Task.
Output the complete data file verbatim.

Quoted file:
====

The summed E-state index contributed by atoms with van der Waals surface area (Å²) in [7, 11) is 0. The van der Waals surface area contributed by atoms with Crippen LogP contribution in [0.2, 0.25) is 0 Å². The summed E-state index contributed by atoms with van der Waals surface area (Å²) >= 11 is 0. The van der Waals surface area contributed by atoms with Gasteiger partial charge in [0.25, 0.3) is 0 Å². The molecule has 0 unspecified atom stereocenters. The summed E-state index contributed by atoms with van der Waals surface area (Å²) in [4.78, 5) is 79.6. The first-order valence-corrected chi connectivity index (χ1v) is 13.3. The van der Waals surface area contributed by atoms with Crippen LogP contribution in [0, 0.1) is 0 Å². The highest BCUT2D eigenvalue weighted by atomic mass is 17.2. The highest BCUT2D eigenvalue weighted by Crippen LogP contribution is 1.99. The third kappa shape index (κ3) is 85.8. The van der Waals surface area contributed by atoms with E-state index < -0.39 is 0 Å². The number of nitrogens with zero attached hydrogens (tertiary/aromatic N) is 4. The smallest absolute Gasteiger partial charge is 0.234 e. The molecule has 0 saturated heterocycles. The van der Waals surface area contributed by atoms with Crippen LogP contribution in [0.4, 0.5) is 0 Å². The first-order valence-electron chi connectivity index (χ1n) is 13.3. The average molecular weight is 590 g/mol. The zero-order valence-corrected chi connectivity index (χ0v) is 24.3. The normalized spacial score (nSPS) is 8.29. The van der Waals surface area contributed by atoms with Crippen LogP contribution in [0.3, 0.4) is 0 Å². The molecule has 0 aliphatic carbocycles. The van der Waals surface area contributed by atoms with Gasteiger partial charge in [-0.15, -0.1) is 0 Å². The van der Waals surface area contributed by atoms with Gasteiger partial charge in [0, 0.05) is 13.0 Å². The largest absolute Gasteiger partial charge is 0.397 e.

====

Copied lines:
The summed E-state index contributed by atoms with van der Waals surface area (Å²) in [7, 11) is 0. The van der Waals surface area contributed by atoms with Crippen LogP contribution in [0.2, 0.25) is 0 Å². The summed E-state index contributed by atoms with van der Waals surface area (Å²) >= 11 is 0. The van der Waals surface area contributed by atoms with Gasteiger partial charge in [0.25, 0.3) is 0 Å². The molecule has 0 unspecified atom stereocenters. The summed E-state index contributed by atoms with van der Waals surface area (Å²) in [4.78, 5) is 79.6. The first-order valence-corrected chi connectivity index (χ1v) is 13.3. The van der Waals surface area contributed by atoms with Crippen LogP contribution in [0, 0.1) is 0 Å². The highest BCUT2D eigenvalue weighted by atomic mass is 17.2. The highest BCUT2D eigenvalue weighted by Crippen LogP contribution is 1.99. The third kappa shape index (κ3) is 85.8. The van der Waals surface area contributed by atoms with E-state index < -0.39 is 0 Å². The number of nitrogens with zero attached hydrogens (tertiary/aromatic N) is 4. The smallest absolute Gasteiger partial charge is 0.234 e. The molecule has 0 saturated heterocycles. The van der Waals surface area contributed by atoms with Crippen LogP contribution in [0.4, 0.5) is 0 Å². The first-order valence-electron chi connectivity index (χ1n) is 13.3. The average molecular weight is 590 g/mol. The zero-order valence-corrected chi connectivity index (χ0v) is 24.3. The normalized spacial score (nSPS) is 8.29. The van der Waals surface area contributed by atoms with Crippen LogP contribution in [0.3, 0.4) is 0 Å². The molecule has 0 aliphatic carbocycles. The van der Waals surface area contributed by atoms with Gasteiger partial charge in [-0.15, -0.1) is 0 Å². The van der Waals surface area contributed by atoms with Gasteiger partial charge in [0, 0.05) is 13.0 Å². The largest absolute Gasteiger partial charge is 0.397 e.